This is what I wish someone would have told me before I started out, since I sold the original 20D I purchased for $1,200 a couple years later for $380. The moment you take the first photo on a camera you purchased new, the value of the camera instantly plummets. Furthermore, camera technology advances very, very quickly, and the next model of your new camera will be released within the next couple years. When this happens, your camera instantly depreciates even more.

The moral of the story is, buy camera bodies used and from a couple generations back (since depreciation will be much slower). Also, “upgrade” often (you’ll want to anyway, right?). This allows you to constantly move up in camera technology without paying extra money.

Professional Lenses Don’t Depreciate Like Camera Bodies

Lenses made for the Canon EF and Nikon F lens mounts are interchangeable and can be used on cameras from as far back as 1987 and 1959 (respectively) and as recent as the latest models. Lens quality and features do not improve nearly as fast as the camera bodies they’re used on, so it’s possible hold onto a professional lens for many years without losing much of its street value. The caveat is that if you accidentally break the lens this tip goes out the window, so take very good care of your gear. Always use a filter.

I’ve found that top of the line lenses (like Canon’s L series) depreciate least quickly, and probably won’t break or fail on you due to their spectacular build quality. As a result, I don’t own any EF-S or third party lenses, though I’m sure you could go for those and do just fine as long as you go for high quality ones that get good reviews.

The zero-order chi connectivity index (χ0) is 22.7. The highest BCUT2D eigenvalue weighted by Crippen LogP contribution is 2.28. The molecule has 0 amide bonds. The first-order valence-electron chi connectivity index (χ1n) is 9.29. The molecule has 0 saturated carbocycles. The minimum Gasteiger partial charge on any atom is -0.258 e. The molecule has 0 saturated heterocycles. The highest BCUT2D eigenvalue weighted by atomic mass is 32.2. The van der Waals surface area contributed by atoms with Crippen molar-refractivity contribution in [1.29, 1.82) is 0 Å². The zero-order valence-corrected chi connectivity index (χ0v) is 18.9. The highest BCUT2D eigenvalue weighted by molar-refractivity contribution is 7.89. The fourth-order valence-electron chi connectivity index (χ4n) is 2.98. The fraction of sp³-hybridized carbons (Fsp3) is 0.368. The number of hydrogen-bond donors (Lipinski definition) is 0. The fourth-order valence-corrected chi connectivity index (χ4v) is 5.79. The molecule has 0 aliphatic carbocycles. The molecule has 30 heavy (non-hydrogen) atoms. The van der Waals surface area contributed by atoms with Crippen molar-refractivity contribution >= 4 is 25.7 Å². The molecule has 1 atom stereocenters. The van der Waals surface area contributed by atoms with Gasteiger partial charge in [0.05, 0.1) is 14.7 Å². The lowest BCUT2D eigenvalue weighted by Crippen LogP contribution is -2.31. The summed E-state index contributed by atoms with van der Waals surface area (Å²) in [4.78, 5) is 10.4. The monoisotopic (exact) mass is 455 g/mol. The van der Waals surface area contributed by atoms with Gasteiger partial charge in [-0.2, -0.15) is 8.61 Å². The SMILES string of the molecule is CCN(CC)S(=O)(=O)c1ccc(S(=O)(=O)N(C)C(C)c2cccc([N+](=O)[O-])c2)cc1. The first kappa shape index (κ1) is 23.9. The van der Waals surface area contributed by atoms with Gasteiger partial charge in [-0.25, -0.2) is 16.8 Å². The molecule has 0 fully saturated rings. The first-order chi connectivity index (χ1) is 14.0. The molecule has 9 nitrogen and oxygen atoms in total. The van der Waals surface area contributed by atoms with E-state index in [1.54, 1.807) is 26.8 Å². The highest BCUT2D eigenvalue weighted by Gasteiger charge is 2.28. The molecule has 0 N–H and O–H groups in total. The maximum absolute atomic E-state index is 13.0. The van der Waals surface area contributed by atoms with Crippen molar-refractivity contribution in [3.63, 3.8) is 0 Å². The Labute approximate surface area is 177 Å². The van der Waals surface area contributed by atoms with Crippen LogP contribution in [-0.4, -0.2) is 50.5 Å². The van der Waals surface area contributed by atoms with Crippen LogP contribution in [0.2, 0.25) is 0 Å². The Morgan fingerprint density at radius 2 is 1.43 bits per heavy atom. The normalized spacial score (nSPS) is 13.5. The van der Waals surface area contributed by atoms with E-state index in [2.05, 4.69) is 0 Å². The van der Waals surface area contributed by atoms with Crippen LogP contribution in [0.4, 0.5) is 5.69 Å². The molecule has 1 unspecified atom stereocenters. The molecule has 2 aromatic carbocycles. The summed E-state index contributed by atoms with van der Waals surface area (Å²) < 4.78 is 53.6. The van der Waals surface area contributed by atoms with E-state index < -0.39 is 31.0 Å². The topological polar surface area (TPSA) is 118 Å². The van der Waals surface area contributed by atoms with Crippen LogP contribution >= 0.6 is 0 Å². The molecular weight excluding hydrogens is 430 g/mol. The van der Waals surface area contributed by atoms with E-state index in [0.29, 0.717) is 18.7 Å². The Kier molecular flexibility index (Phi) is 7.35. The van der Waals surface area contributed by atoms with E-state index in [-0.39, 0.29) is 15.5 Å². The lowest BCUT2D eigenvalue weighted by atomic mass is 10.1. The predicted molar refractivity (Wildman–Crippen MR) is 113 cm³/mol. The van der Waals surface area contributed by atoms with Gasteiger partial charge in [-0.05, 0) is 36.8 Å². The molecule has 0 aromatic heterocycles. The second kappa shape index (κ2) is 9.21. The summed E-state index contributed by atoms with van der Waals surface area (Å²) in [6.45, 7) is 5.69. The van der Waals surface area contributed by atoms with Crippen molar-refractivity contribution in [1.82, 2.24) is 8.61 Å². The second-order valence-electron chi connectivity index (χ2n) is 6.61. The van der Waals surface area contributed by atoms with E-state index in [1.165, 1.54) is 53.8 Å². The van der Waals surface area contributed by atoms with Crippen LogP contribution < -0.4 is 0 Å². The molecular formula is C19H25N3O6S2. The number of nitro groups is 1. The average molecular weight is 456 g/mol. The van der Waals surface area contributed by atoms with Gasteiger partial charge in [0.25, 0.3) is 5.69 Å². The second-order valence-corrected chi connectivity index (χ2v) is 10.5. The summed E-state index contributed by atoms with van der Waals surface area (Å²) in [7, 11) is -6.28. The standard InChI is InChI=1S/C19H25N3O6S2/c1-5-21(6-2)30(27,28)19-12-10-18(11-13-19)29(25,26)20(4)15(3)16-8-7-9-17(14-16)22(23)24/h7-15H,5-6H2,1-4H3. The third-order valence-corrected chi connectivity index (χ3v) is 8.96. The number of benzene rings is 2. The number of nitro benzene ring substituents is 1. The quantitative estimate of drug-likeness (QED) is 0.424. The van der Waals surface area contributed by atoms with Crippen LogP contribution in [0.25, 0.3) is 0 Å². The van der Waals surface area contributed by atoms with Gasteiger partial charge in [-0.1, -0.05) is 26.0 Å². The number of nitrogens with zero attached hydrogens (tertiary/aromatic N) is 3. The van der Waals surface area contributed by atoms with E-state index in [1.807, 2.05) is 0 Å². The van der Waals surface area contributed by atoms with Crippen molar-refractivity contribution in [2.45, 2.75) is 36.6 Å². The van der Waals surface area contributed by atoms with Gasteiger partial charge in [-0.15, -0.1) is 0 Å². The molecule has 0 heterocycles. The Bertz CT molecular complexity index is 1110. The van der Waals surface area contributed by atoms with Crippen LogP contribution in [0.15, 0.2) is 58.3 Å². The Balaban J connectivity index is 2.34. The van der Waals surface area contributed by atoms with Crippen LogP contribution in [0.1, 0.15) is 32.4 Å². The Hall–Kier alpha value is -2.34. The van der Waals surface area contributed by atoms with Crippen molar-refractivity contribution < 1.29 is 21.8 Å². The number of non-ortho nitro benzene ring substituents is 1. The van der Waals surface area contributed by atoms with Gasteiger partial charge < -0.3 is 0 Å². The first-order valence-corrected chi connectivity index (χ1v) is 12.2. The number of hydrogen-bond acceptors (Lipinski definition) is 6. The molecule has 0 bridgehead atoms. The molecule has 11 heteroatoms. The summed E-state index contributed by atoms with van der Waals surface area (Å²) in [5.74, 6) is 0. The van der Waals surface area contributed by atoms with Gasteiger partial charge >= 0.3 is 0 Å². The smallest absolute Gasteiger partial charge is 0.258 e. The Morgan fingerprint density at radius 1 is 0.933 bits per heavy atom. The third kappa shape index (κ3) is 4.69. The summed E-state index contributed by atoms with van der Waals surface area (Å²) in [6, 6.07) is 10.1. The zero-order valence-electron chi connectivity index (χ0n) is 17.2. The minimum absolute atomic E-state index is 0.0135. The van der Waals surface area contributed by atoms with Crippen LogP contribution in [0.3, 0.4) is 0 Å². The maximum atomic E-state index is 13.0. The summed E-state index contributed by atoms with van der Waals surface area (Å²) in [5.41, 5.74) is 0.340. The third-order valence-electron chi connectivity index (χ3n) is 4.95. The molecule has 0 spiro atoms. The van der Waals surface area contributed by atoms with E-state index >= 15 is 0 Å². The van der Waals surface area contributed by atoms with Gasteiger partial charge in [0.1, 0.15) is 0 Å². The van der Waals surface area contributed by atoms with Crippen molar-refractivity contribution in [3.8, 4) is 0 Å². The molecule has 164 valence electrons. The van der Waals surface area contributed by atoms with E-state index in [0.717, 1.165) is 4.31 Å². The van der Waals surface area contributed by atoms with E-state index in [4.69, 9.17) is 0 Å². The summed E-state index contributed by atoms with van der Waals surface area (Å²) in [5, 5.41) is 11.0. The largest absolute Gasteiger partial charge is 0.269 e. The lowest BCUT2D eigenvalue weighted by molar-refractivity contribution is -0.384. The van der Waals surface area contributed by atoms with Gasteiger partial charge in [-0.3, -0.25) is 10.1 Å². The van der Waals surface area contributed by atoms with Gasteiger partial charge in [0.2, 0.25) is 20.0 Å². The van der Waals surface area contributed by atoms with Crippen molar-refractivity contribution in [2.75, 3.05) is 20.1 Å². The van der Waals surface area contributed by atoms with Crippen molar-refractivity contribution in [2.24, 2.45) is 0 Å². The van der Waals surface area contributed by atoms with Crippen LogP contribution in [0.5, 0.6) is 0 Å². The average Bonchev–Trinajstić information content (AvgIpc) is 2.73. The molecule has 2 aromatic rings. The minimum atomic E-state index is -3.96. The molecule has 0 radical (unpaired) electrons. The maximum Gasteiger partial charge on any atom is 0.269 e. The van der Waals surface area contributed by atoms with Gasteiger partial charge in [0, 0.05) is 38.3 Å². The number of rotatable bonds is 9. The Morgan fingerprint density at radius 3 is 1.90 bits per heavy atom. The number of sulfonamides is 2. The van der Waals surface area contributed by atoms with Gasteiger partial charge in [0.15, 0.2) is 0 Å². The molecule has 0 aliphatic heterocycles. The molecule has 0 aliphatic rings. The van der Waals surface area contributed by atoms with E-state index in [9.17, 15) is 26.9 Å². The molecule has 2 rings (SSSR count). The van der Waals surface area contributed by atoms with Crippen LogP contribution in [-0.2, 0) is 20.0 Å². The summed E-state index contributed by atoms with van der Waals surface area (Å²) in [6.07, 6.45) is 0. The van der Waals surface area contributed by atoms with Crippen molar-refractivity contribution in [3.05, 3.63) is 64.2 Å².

Jump At Ridiculously Good Lens Deals

jumpEven if you don’t plan on adding the lens to your collection, you will be able to try out a wide range of lenses while pocketing money after you’re done with it. People sometimes pay to rent lenses they’re interested in, which seems funny to me (unless you’re pro, rich, employed, or all of the above). Why rent when you can buy, sell, and profit?

People also talk of variations in sharpness and quality from lens to lens. This is definitely true, but is all the more reason to buy lenses used on craigslist. Some people buy and return a lens repeatedly in order to find a “good copy”, but buying and selling the lens on craigslist will help you do the same thing while potentially putting money in your pocket.

Never Sell Interchangeable Accessories Along With Your Gear

A couple years ago when I sold a copy of the 70-300mm, I threw in a B&W filter along with it, thinking I didn’t need it anymore. B&W is a pretty high-end brand when it comes to filters. When I needed the filter again in the future on a different lens, I didn’t have it. Don’t include things like filters, extra batteries, or extra memory cards when you sell off gear, since you can keep those things for future use (and they don’t really add value to what you’re selling anyway).

There’s More To Come…

If following the guidelines I laid out in this article was as easy and straightforward as I made them seem, then I’m sure a lot more budget conscious photographers would be following these tips to save money on their gear. The truth is, there are definitely a lot of risks, dangers and things to avoid that I’ve come across and learned from as well. My next post will deal with how to know when to buy and when to run away from the deal. That’s the second part of this two part series, so stay tuned!

Update: My new article on how to make safe and smart decisions for used gear on craigslist can be found here: A Guide to Buying Used DSLR Gear.